One might say I have an addictive personality. When I start doing something, I really dive in head first. My list of things I’ve “got into” is very extensive and I am sure my sweet husband has it tucked away in his brain to repeat off to any one who cares to know.

I like to think of myself as Functional ADD. Yes, I have attention deficit disorder but I have made it work to my advantage. I am a super multi-tasker (or try to be) and get bored easily if I do not have at least two projects going at once or a huge deadline looming. (refer back to my last blog on mindfulness and the IQ decline with each new task one takes on…alarming!)

This has worked well for me most of my life despite raising two children as a single mom, juggling a full-time job and grad school plus divorce. My therapist and friend told me I was a “survivor” and I was made for that type of stress. At the time I was not too happy about it but looking back I realize I survived it well!

Then, life starts you down a path you are not ready for and unless you have that keen understanding of your thoughts, feelings and physical manifestations to situations in life, you may not see the meteorite crashing in on you.

Dr. Snider spoke of being a POYB “Participatory Observer of Your Behavior” at the weight loss conference I attended in Baltimore. How do we respond to life’s stressors? How do we treat others and do we make healthy decisions when it comes to food and lifestyle when life becomes a little more difficult? This is what being mindful is about.

About 5 years ago I was faced with my baby brother being diagnosed with an illness that took his life, my father suffered a stroke, I reunited with and married the love of my life and both of my children graduated high school and moved out. According to the Holmes and Rahe Stress Scale I had a high or very high risk of becoming ill in the near future.

Why am I telling you my personal problems? Well, I want to share with you that these life “stressers” precipitated some health issues for me and how I have started to become more mindful of what I feel, what I do and how I treat and react to others. Dr. Snider defined “mindlessness” as being lost in the past or regretting the past, looking ahead and worrying about the future, thinking of what you will do next and trying to being perfect.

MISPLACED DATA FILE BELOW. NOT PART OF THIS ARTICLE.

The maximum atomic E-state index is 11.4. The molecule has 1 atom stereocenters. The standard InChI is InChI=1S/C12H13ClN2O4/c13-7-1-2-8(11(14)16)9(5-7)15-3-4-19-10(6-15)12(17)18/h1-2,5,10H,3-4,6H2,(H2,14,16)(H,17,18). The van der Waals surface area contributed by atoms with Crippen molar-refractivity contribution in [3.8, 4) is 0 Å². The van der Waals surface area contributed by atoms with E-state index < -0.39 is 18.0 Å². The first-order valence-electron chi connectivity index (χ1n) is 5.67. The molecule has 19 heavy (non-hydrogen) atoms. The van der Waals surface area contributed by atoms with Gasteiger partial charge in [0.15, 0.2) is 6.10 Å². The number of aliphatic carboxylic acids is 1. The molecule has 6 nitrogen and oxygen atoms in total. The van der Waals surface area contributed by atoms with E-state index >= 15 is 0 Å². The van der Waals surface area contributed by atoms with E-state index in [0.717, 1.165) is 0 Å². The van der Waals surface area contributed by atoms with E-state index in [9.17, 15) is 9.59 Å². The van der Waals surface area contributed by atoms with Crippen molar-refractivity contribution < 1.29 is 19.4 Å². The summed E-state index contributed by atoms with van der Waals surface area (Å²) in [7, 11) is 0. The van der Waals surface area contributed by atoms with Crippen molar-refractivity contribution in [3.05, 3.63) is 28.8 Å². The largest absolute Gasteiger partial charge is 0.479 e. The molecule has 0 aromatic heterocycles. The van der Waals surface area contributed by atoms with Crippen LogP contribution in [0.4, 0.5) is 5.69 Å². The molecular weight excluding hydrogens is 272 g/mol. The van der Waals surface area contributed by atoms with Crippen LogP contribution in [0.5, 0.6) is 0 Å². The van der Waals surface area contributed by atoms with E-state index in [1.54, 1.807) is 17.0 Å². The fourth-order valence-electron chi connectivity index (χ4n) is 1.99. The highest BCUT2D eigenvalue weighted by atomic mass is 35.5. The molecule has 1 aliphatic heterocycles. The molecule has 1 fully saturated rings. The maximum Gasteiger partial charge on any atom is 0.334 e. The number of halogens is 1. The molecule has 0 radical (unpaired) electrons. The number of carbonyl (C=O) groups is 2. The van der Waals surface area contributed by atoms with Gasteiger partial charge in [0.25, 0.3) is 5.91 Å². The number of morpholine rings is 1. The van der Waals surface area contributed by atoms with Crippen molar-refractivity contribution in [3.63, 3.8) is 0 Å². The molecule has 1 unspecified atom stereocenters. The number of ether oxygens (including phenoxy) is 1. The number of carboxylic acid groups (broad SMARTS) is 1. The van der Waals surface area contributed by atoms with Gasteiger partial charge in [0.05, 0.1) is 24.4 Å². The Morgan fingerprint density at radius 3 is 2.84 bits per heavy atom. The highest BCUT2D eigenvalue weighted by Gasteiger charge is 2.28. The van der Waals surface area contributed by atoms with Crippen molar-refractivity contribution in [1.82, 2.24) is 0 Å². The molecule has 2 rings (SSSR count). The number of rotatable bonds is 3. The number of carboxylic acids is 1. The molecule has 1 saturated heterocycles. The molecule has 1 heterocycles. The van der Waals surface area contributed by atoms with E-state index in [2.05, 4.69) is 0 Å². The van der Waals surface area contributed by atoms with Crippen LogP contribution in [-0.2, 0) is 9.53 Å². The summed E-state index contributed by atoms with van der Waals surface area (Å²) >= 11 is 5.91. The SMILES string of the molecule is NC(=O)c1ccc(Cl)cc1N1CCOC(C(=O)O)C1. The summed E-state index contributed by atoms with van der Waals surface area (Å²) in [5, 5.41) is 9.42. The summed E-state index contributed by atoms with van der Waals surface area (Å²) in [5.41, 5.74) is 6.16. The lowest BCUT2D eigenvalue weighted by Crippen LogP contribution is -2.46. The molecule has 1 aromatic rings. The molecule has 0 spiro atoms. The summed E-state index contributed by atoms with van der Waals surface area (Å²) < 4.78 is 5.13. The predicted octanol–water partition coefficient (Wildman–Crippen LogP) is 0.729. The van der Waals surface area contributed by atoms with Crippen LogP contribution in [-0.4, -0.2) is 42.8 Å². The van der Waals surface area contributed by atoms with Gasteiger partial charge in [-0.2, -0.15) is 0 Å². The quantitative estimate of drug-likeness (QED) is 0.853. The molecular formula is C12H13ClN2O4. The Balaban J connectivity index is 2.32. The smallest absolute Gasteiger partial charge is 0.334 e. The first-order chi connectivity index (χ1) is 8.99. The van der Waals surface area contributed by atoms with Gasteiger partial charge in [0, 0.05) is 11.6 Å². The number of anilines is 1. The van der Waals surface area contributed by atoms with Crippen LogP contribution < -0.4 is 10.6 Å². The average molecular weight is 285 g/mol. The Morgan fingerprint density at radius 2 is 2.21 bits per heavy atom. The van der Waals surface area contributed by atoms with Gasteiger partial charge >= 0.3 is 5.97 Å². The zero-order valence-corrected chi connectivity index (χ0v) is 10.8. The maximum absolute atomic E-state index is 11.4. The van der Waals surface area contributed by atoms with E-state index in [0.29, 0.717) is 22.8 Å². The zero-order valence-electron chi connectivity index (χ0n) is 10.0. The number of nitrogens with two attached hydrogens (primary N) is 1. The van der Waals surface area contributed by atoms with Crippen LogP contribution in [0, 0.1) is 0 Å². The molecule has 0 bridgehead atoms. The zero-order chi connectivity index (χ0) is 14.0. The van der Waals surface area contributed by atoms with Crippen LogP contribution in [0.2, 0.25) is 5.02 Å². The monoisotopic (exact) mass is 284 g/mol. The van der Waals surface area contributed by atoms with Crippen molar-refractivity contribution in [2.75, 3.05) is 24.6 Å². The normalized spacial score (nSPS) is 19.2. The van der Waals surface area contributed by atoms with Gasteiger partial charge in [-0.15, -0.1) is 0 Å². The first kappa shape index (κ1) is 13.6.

I was juggling my job, responsibility and devotion to my family, time with my new husband, my fitness routine and all my projects in between! Life was piling up on me and I was feeling overwhelmed. It was showing with my diet. I was falling back on those “comfort foods” and binging on things that made me feel good for the time being. It also showed in my general health. I was not sleeping well, I was moody, I was tired and fatigued and I had major brain fog.

I realized I did not have to stay up late each night to complete household projects and then try to get up early each day to work. I also realized I was sacrificing time with family by scheduling my workout routine at times that were not conducive to mine or my husbands schedule nor could he workout with me. I have now joined a gym that he and I can work out together. He is happy, I am happy and we are both fit! I do not beat myself up over a few pounds of weight gain or not burning 600 calories a day on an exercise bike. I have also given up a few of my “projects” that were taking up time I could be spending with family.

However, there are still areas where I need to improve. That too is being mindful. The awareness that you have areas to improve. I need to disengage from my computer for longer periods of time during the day. I need to start focusing on my spiritual needs more. Simply saying my prayers isn’t enough. I need to reestablish my connection to God. Dr. Snider also made a great recommendation for reading that I am looking forward to:

The Rhythm of Life by: Matthew Kelly

If you feel you need to practice more mindfulness, here are 10 practical tips (provided by www.mindful.org) to start being more right now:

  1. Take a couple of minutes to notice your breathing. Sense the flow of the breath, the rise and fall of your belly (count your breath in making it as long as possible and do the same with your exhale)
  2. Notice what you are doing as you are doing it and tune into your senses. When you are eating, notice the colour, texture and taste of the food.
  3. When you are walking, tune into how your weight shifts and the sensations in the bottom of your feet. Focus less on where you are headed.
  4. Don’t feel that you need to fill up all your time with doing. Take some time to simply be.
  5. When your mind wanders to thinking, gently bring it back to your breath.
  6. Recognize that thoughts are simply thoughts; you don’t need to believe them or react to them.
  7. Practise listening without making judgments.
  8. Notice where you tend to zone out (e.g., driving, emailing or texting, web surfing, feeding the dog, doing dishes, brushing teeth, etc.). Practise bringing more awareness to that activity.
  9. Spend time in nature. And, I want to add: spend time with God.
  10. Notice how the mind likes to constantly judge. Don’t take it seriously. It’s not who you are.

For more information on mindfulness, visit the link below:

For more tips on diet, weight loss and how mindfulness can actually help you on your weight loss journey, sign up for my newsletter.

Wishing you a day of mindful reflection and peace,

my sig3

Practical Tips for Being Mindful
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